Hem & Onc - Pathology (Anemias & Leukopenias) Flashcards Preview

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Flashcards in Hem & Onc - Pathology (Anemias & Leukopenias) Deck (25):

Define normocytic, microcytic, and macrocytic anemias according to MCV.

(1) Microcytic MCV < 80 fL (2) Normocytic MCV = 80-100 fL (3) Macrocytic MCV > 100 fL


Again, what defines microcytic anemia? What are examples of microcytic anemia?

MCV < 80 fL; (1) Iron deficiency (2) Anemia of Chronic disease (3) Thalassemias (4) Lead poisoning (5) Sideroblastic anemia;


What is unique about Anemia of Chronic Disease? How might ACD first present? What other cause of anemia presents the same way?

It can be either microcytic (and hypochromic) OR normocytic (and normochromic); ACD and iron deficiency may first present as a normocytic anemia & then progress to a microcytic anemia


Again, what defines normocytic anemia? What are the major and minor divisions of normocytic anemia?

MCV 80-100 fL; Nonhemolytic versus Hemolytic; Within Hemolytic, Intrinsic versus Extrinsic


What are examples of nonhemolytic, normocytic anemias?

(1) Anemia of Chronic Disease (2) Aplastic anemia (3) Chronic kidney disease


What are categories/examples of intrinsic hemolytic, normocytic anemias?

(1) RBC membrane defect: hereditary spherocytosis (2) RBC enzyme deficiency: G6PD, PK (3) HbC (4) Sickle Cell Anemia (5) Paroxysmal noctural hemoglobinuria


What are examples of extrinsic hemolytic, normocytic anemias?

(1) Autoimmune (2) Microangiopathic (3) Macroangiopathic (4) Infections


Again, what defines macrocytic anemia? What are the divisions of macrocytic anemia?

MCV > 100 fL; Megaloblastic & Non-megaloblastic


What are examples of megaloblastic macrocytic anemias?

(1) Folate deficiency (2) B12 deficiency (3) Orotic aciduria


What are examples of non-megaloblastic macrocytic anemias?

(1) Liver disease (2) Alcoholism (3) Reticulocytosis


What is ferritin?

Primary iron storage protein of body


What is transferrin's role? How does it relate to TIBC?

Transports iron in the blood; TIBC = indirectly measures transferrin


What are the iron lab trends seen in iron deficiency? Which is the primary effect?

(1) Serum Fe - decreased (Primary) (2) Transferrin or TIBC - increased (3) Ferritin - decreased (4) % Transferrin saturation (serum iron/TIBC) - very decreased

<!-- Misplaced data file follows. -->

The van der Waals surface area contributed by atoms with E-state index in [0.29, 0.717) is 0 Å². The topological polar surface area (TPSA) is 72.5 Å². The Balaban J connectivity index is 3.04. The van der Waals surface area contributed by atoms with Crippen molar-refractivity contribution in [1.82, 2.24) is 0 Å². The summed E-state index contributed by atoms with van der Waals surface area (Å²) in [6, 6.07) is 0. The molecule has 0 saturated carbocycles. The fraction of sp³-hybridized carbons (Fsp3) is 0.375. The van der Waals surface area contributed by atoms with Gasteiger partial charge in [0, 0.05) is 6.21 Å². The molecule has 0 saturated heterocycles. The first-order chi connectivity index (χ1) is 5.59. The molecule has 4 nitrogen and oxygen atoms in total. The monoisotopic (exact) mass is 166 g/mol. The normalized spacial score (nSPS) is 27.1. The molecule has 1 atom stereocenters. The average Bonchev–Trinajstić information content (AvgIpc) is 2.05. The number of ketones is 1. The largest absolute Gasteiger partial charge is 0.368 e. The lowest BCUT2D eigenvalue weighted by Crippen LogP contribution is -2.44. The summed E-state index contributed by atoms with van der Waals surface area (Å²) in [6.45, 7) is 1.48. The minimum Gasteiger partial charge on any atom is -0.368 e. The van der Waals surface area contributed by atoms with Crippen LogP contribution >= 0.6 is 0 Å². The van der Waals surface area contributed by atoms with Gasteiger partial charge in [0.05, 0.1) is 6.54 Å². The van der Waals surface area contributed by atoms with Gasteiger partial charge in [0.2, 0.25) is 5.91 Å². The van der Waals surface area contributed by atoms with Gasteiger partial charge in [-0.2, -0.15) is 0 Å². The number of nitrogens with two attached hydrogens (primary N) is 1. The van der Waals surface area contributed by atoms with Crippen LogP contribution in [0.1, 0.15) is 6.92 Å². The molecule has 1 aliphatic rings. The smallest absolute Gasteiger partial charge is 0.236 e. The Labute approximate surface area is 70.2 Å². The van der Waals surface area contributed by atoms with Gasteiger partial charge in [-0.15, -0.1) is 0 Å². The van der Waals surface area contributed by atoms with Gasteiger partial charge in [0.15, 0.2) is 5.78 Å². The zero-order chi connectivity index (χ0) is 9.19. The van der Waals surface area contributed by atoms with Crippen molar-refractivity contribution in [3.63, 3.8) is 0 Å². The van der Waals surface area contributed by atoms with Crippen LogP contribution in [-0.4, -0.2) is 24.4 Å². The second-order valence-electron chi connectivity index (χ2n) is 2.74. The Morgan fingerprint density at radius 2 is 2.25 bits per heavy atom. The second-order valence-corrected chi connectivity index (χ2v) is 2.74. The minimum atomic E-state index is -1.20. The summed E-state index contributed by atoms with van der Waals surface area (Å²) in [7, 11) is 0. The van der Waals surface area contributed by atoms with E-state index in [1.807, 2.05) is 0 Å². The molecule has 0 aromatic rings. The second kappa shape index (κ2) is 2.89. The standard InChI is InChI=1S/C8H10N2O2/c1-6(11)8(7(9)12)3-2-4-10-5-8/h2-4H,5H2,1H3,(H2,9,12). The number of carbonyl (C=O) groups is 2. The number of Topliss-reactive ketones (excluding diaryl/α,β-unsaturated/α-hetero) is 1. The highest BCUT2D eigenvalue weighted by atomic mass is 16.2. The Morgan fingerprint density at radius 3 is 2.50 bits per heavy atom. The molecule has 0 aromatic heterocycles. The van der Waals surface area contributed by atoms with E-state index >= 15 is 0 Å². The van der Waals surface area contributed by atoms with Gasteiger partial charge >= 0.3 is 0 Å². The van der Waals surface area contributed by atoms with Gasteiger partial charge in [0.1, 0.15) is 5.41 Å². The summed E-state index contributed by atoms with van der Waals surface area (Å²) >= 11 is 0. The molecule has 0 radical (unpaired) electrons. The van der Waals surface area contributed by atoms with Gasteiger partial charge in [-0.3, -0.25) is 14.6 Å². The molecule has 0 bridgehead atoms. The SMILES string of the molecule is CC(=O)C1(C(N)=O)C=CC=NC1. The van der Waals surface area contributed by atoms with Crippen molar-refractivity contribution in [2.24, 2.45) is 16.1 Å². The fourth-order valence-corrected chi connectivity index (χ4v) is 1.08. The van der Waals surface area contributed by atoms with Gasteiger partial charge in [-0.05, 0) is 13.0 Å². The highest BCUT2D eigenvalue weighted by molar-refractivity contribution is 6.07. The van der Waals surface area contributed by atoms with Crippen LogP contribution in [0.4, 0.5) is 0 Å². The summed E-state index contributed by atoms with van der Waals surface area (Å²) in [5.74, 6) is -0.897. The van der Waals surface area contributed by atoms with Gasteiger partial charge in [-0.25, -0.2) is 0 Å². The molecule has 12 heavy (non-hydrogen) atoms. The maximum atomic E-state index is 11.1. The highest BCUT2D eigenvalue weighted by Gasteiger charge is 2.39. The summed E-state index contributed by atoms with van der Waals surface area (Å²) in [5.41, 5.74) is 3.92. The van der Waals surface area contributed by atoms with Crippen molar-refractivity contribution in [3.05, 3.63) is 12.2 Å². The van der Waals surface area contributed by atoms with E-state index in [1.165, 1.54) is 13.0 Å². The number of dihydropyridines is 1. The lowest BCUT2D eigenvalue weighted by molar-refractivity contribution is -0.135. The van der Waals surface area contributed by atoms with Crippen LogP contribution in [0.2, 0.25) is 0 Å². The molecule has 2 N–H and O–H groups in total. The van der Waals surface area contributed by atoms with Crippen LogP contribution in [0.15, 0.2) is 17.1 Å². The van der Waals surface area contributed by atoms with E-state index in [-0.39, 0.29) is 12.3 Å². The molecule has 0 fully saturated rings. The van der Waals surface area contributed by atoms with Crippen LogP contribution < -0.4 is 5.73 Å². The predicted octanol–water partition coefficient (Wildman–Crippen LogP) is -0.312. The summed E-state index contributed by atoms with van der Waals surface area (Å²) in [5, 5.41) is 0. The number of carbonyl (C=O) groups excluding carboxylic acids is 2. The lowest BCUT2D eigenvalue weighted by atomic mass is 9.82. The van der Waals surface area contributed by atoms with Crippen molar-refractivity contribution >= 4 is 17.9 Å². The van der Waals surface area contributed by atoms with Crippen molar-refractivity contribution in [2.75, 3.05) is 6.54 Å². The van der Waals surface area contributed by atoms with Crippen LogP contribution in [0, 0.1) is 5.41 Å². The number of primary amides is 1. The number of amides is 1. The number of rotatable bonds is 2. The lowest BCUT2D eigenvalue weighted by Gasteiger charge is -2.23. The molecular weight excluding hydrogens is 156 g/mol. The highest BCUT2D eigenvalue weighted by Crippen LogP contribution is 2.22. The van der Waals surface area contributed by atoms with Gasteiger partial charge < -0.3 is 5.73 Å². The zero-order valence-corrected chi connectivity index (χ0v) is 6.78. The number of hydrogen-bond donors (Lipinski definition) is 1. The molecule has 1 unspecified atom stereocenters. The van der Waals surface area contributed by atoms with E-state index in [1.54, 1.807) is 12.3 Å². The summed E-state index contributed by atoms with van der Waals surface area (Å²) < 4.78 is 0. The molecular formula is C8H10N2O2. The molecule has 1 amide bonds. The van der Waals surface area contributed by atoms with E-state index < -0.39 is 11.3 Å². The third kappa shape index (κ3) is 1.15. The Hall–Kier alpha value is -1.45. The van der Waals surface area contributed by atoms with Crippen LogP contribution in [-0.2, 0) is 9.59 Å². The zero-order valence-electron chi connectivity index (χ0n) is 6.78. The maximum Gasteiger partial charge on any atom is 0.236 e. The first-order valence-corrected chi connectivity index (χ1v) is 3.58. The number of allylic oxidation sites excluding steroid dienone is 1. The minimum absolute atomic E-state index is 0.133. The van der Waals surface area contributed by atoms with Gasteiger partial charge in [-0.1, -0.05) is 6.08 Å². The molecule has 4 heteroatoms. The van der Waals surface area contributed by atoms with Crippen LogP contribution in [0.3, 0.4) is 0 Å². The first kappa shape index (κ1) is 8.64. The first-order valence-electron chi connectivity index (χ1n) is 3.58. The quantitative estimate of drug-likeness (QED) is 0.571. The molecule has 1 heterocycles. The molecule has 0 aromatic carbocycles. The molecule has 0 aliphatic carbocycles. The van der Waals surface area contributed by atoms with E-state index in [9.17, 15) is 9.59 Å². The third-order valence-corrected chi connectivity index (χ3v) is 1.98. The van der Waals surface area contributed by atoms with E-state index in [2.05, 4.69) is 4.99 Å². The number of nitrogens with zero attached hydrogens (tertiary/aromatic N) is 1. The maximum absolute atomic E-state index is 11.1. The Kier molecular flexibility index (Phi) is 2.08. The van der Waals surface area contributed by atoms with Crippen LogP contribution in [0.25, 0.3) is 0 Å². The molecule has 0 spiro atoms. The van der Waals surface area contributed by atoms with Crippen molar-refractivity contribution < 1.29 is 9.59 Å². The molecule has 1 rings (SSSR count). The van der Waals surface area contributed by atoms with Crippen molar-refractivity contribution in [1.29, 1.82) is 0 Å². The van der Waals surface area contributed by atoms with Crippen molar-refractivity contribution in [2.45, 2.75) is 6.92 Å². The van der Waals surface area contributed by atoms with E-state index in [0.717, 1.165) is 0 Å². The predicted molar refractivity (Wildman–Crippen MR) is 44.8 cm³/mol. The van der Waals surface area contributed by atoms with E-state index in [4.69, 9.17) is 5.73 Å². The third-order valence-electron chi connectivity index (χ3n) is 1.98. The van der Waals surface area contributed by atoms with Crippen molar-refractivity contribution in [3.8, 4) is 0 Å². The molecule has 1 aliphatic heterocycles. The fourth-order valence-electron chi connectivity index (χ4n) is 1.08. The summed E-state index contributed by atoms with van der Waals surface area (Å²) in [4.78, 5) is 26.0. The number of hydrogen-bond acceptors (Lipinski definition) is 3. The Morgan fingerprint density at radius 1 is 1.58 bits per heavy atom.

What are the iron lab trends seen in anemia of chronic disease? Which is the primary effect?

(1) Ferritin - increased (Primary) (2) Serum iron - decreased (3) Transferrin or TIBC - decreased (4) % Transferrin saturation - normal


What are the iron lab trends seen in hemochromatosis? Which is the primary effect?

(1) Serum Fe - increased (Primary) (2) Transferrin or TIBC - decreased (3) Ferritin - increased (4) % Transferrin saturation - Very increased


What are the iron lab trends seen in pregnancy/OCP use? Which is the primary effect?

(1) Transferrin or TIBC - Increased (Primary) (2) Serum Fe - normal (3) Ferritin - normal (4) % Transferrin saturation - decreased


What is the evolutionary reasoning behind the decrease of transferrin or TIBC in chronic disease?

Pathogens use circulating iron to thrive, so body has adapted a system in which iron is stored within the cells of the body and prevents pathogens from acquiring circulating iron


What factor impacting iron lab studies is increased in pregnancy and by oral contraceptives?

Transferrin production


What kind of anemia can copper deficiency cause?

Copper deficiency can cause a microcytic sideroblastic anemia


Define Neutropenia.

Absolute neutrophil count < 1500 cells/mm^3


Name 5 causes of Neutropenia.

(1) Sepsis/postinfection (2) Drugs (including chemotherapy) (3) Aplastic anemia (4) SLE (5) radiation


Define Lymphopenia in adults versus children.

Absolute lymphocyte count < 1500 cells/mm^3 (< 3000 cells/mm^3 in children)


Name 8 causes of Lymphopenia.

(1) HIV (2) DiGeorge syndrome (3) SCID (4) SLE (5) corticosteroids (6) radiation (7) sepsis (8) postoperative


Name 2 causes of Eosinopenia.

(1) Cushing syndrome (2) Corticosteroids


What changes to immune/blood cells do corticosteroids cause, and why?

Corticosteroids cause neutrophilia, but eosinopenia and lymphopenia. Corticosteroids decrease activation of neutrophil adhesion molecules, impairing migration of the vasculature to sites of inflammation. In contrast, corticosteroids sequester eosinophils in lymph nodes and cause apoptosis of lymphocytes.